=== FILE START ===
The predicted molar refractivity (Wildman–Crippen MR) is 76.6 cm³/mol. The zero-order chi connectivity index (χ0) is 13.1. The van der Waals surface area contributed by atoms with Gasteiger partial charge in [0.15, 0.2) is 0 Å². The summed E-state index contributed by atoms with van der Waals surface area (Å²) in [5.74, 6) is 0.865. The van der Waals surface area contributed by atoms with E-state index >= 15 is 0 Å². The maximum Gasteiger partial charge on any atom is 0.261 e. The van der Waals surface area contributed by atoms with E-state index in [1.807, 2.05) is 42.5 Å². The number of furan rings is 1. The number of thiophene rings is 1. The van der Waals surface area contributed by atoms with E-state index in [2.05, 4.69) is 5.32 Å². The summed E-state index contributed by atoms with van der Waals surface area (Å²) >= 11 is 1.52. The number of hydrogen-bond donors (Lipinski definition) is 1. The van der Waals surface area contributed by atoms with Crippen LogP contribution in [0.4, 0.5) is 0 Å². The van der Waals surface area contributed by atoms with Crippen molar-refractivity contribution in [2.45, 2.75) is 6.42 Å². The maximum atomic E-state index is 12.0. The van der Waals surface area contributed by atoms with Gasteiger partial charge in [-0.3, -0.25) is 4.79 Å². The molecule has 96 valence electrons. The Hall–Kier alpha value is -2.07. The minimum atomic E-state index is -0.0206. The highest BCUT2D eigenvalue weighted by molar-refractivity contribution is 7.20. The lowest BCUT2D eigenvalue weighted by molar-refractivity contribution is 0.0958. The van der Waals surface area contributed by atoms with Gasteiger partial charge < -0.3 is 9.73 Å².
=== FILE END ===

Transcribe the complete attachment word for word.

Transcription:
The predicted molar refractivity (Wildman–Crippen MR) is 76.6 cm³/mol. The zero-order chi connectivity index (χ0) is 13.1. The van der Waals surface area contributed by atoms with Gasteiger partial charge in [0.15, 0.2) is 0 Å². The summed E-state index contributed by atoms with van der Waals surface area (Å²) in [5.74, 6) is 0.865. The van der Waals surface area contributed by atoms with E-state index >= 15 is 0 Å². The maximum Gasteiger partial charge on any atom is 0.261 e. The van der Waals surface area contributed by atoms with E-state index in [1.807, 2.05) is 42.5 Å². The number of furan rings is 1. The number of thiophene rings is 1. The van der Waals surface area contributed by atoms with E-state index in [2.05, 4.69) is 5.32 Å². The summed E-state index contributed by atoms with van der Waals surface area (Å²) >= 11 is 1.52. The number of hydrogen-bond donors (Lipinski definition) is 1. The van der Waals surface area contributed by atoms with Crippen LogP contribution in [0.4, 0.5) is 0 Å². The van der Waals surface area contributed by atoms with Crippen molar-refractivity contribution in [2.45, 2.75) is 6.42 Å². The maximum atomic E-state index is 12.0. The van der Waals surface area contributed by atoms with Gasteiger partial charge in [-0.3, -0.25) is 4.79 Å². The molecule has 96 valence electrons. The Hall–Kier alpha value is -2.07. The minimum atomic E-state index is -0.0206. The highest BCUT2D eigenvalue weighted by molar-refractivity contribution is 7.20. The lowest BCUT2D eigenvalue weighted by molar-refractivity contribution is 0.0958. The van der Waals surface area contributed by atoms with Gasteiger partial charge < -0.3 is 9.73 Å².